As much as I’ve always enjoyed the traditional big band sound of guys like Benny Goodman, Duke Ellington, and Glenn Miller, I’ve also had a certain amount of admiration for those who came along with something a little different. A good example of that would be the bebop revolution of the post-war years, when guys like Dizzy Gillespie and Charlie Parker became stars.
But another type of jazz pioneer of the era was Earl Bostic, who could make his alto sax soar as smoothly as anyone’s, but sold a lot of records with an aggressive, driving playing style that helped fuel the rise of modern R&B jazz. He also inspired many younger musicians, including John Coltrane.
The Tulsa native first began showing up on bandstands in the early Thirties, working in various groups regionally before eventually tackling the big time by moving to New York. It didn’t take long for him to latch on to some first-class bands, including those of Don Redmon and Lionel Hampton.
During the war years Bostic was much in demand, not only as a musician but as an arranger, and by 1945 he was leading his own band. In the post-war years he reduced his group to a septet and began to generate some records with an evolving style that soon found a ready audience. Fans loved to dance to the throbbing beat and his cranked-up sax, and record sales took off. His first big seller was “Temptation,” and it was followed over the next few years by many others that included his biggest seller, “Flamingo.”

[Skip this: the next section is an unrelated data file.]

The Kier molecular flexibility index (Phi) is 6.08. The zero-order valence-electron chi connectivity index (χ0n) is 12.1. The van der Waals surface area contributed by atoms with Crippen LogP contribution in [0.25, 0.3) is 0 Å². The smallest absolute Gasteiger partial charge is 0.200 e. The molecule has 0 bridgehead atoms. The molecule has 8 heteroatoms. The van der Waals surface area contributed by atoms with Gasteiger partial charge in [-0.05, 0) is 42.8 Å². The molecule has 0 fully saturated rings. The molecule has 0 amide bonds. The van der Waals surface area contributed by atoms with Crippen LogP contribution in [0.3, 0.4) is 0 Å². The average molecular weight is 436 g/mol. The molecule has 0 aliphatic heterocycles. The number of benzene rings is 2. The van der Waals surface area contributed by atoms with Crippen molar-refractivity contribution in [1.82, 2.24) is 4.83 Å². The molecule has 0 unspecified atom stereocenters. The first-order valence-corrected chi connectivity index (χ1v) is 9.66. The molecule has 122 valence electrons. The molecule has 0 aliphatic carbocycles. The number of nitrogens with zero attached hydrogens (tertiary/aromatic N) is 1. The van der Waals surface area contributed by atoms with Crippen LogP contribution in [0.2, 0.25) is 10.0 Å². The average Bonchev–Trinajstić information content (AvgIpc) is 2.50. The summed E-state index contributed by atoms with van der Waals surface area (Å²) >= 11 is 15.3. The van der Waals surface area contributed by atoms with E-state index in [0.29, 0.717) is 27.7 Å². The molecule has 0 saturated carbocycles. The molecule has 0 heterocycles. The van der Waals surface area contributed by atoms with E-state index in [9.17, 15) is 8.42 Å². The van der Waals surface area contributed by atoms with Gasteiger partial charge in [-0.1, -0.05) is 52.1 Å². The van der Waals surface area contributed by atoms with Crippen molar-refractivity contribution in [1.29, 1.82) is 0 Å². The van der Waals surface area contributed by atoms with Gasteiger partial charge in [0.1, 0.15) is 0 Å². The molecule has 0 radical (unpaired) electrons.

Bostic led several different groups throughout the decade of the Fifties, and provided valuable experience for a lot of young stars, including not only Trane but also Benny Golson and others. Unfortunately, Bostic’s health was beginning to suffer and as the decade came to a close he suffered a heart attack, which stalled the musical side of things for a while. During the last few years of his life he did begin to play occasionally, but spent a lot of his time arranging and also running a small club he’d opened. He died in 1965, just 52.